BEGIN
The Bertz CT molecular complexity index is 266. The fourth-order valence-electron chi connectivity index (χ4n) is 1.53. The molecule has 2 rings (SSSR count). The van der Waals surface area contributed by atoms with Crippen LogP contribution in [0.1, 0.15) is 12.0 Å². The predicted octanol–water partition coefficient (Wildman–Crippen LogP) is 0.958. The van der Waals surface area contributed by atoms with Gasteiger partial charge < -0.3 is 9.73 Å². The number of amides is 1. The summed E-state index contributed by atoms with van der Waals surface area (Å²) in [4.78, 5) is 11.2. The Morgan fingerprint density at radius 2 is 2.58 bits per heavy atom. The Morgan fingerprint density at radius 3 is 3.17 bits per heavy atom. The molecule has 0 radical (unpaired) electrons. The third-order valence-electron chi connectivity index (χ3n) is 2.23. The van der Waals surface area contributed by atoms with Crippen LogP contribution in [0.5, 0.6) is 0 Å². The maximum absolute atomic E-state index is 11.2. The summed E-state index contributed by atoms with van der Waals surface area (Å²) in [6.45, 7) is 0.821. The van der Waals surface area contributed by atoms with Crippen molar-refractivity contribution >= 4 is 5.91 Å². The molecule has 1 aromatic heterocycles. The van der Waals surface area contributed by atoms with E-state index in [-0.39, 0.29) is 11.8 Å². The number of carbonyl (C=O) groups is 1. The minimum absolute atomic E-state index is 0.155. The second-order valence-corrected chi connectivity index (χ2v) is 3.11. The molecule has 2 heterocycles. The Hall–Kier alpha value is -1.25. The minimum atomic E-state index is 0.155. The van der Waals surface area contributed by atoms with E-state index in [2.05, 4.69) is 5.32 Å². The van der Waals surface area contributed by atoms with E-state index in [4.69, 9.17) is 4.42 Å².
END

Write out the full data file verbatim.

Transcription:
The Bertz CT molecular complexity index is 266. The fourth-order valence-electron chi connectivity index (χ4n) is 1.53. The molecule has 2 rings (SSSR count). The van der Waals surface area contributed by atoms with Crippen LogP contribution in [0.1, 0.15) is 12.0 Å². The predicted octanol–water partition coefficient (Wildman–Crippen LogP) is 0.958. The van der Waals surface area contributed by atoms with Gasteiger partial charge < -0.3 is 9.73 Å². The number of amides is 1. The summed E-state index contributed by atoms with van der Waals surface area (Å²) in [4.78, 5) is 11.2. The Morgan fingerprint density at radius 2 is 2.58 bits per heavy atom. The Morgan fingerprint density at radius 3 is 3.17 bits per heavy atom. The molecule has 0 radical (unpaired) electrons. The third-order valence-electron chi connectivity index (χ3n) is 2.23. The van der Waals surface area contributed by atoms with Crippen LogP contribution in [0.5, 0.6) is 0 Å². The maximum absolute atomic E-state index is 11.2. The summed E-state index contributed by atoms with van der Waals surface area (Å²) in [6.45, 7) is 0.821. The van der Waals surface area contributed by atoms with Crippen molar-refractivity contribution >= 4 is 5.91 Å². The molecule has 1 aromatic heterocycles. The van der Waals surface area contributed by atoms with E-state index in [-0.39, 0.29) is 11.8 Å². The number of carbonyl (C=O) groups is 1. The minimum absolute atomic E-state index is 0.155. The second-order valence-corrected chi connectivity index (χ2v) is 3.11. The molecule has 2 heterocycles. The Hall–Kier alpha value is -1.25. The minimum atomic E-state index is 0.155. The van der Waals surface area contributed by atoms with E-state index in [2.05, 4.69) is 5.32 Å². The van der Waals surface area contributed by atoms with E-state index in [4.69, 9.17) is 4.42 Å².